8 Maddalena Tirabassi, "Why Italians Left Italy: The Physics and Politics of Migration, 1870--1920" in The Routledge History of Italian Americans, ed. William J. Connell & Stanislao G. Pugliese (New York: Routledge, 2018), 117-131, at 117.
Joseph Petrosino: Real Life Nick Carter
On July 24, 1909, The New Nick Carter Weekly dime-novel serial released The Black Hand; Or, Chick Carter’s Well-Laid Plot, a narrative focused on Carter and his assistant Chick Carter as they infiltrate and break up “a menace” brought about by “a certain class of Sicilian [immigrants] who are objectionable in every way.”11 Before the Carters embark on the case, the real-life assassination of New York City police Lt. Giuseppe “Joe” Petrosino is mentioned. Petrosino’s assassination is viewed as a “terrible outrage against the law and against all humanity,” and Carter notes “the whole world was shocked.”12 The real life lieutenant is not mentioned again.
Born in Padula (Campania), Italy, Petrosino joined New York City’s police force in 1883, becoming its first detective of Italian descent. As the head of a twenty-five-man Italian Squad, Petrosino was called a “master of disguises” who understood and spoke numerous Italian dialects.13 Petrosino thwarted many extortion rings, including one targeted at famed tenor Enrico Caruso. The detective disguised himself as the opera singer and caught the extortionists. He also warned of an assassination plot against President McKinley’s life. The detective’s information went unheeded and on September 6, 1901, McKinley was murdered.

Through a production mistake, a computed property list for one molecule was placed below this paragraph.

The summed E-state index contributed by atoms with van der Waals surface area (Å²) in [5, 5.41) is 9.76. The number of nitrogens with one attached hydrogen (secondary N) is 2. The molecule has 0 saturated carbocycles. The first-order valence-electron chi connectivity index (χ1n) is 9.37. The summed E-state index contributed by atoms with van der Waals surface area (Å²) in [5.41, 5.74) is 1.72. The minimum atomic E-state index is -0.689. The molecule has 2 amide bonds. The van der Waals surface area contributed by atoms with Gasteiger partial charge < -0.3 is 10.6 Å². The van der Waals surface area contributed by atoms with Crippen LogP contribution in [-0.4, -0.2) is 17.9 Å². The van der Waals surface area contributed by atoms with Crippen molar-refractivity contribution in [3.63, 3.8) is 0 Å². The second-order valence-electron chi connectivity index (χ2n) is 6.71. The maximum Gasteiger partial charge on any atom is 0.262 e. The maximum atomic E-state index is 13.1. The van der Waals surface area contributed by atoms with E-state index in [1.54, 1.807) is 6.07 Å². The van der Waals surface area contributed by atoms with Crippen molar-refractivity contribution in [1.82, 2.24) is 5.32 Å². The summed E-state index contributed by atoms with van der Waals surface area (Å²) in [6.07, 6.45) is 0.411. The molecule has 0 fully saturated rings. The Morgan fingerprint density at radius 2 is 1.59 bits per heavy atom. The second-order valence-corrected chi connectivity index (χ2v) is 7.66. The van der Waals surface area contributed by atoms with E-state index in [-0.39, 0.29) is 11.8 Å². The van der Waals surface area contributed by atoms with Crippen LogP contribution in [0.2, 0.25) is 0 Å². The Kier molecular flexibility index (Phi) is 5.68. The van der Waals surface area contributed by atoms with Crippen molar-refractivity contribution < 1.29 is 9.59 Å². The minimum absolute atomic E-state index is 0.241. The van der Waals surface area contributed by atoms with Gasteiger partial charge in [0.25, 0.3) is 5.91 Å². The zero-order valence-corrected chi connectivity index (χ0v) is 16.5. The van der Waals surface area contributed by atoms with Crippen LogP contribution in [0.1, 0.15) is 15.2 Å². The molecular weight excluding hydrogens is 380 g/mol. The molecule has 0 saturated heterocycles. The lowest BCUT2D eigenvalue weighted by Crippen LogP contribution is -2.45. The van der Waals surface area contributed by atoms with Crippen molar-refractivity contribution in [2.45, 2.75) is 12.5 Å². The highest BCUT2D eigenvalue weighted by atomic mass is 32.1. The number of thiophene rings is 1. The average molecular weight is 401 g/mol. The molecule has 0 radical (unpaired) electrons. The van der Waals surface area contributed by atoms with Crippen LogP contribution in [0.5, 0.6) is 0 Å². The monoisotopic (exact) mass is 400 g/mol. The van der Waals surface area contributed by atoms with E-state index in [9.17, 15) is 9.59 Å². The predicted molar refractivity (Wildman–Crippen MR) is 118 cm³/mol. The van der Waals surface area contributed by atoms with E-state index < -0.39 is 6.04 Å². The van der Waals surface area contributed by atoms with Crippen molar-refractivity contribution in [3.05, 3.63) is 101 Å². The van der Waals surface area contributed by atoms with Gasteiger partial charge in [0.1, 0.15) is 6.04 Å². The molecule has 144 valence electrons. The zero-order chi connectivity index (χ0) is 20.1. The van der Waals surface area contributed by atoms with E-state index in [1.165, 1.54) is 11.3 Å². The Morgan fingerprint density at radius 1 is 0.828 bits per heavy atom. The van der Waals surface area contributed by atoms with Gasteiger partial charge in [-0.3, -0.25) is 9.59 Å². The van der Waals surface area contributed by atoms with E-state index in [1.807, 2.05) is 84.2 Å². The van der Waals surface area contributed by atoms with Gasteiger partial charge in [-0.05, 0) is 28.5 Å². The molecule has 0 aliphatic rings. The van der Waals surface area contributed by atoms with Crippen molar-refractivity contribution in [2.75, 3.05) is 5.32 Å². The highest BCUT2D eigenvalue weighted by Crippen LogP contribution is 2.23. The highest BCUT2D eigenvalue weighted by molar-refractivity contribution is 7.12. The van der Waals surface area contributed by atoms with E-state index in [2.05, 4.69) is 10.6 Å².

On March 12, 1909 Petrosino was assassinated. He had been “gathering evidence [in Palermo, Sicily] to seek the extradition of … [Italian] gangsters who had immigrated to New York.”14 At his death, The New York Times wrote that Petrosino “was a man of uncommon courage and determination.”15 President Theodore Roosevelt stated that the lieutenant “did not know the name of fear.”16 The New York Times’ front-page headline noted “200,000 Citizens Line Streets” to pay their respects at his funeral.17
While dime-novel detectives, especially Nick Carter, have been accepted as masters of disguise, Petrosino’s language fluidity, his understanding of international law and politics, and the crime-fighting techniques he developed through the Italian Squad are undertaken by the Carters. Although Petrosino had been mentioned in previous issues before his murder, he was never cited as a direct or indirect influence.
The 1906 silent film The Black Hand, touted as the first gangster film, is based on a case that Petrosino solved, but he is not mentioned in the credits. There have been a number of movies made about Petrosino’s life, including the now-lost 1912 full-length silent film The Adventures of Lieutenant Petrosino; the 1960 Pay or Die!, which starred Ernest Borgnine as the lieutenant; and the 1950 Black Hand. Leonardo DiCaprio is currently slated to star as Petrosino in an adaptation of Stephan Talty’s The Black Hand: The Epic War Between a Brilliant Detective and the Deadliest Secret Society in American History (2017).
14 Antonio Nicaso, "Organized Crime and Italian Americans" in The Routledge History of Italian Americans, ed. William J. Connell and Stanislao G. Pugliese (New York: Routledge, 2018), 479-492, at 482.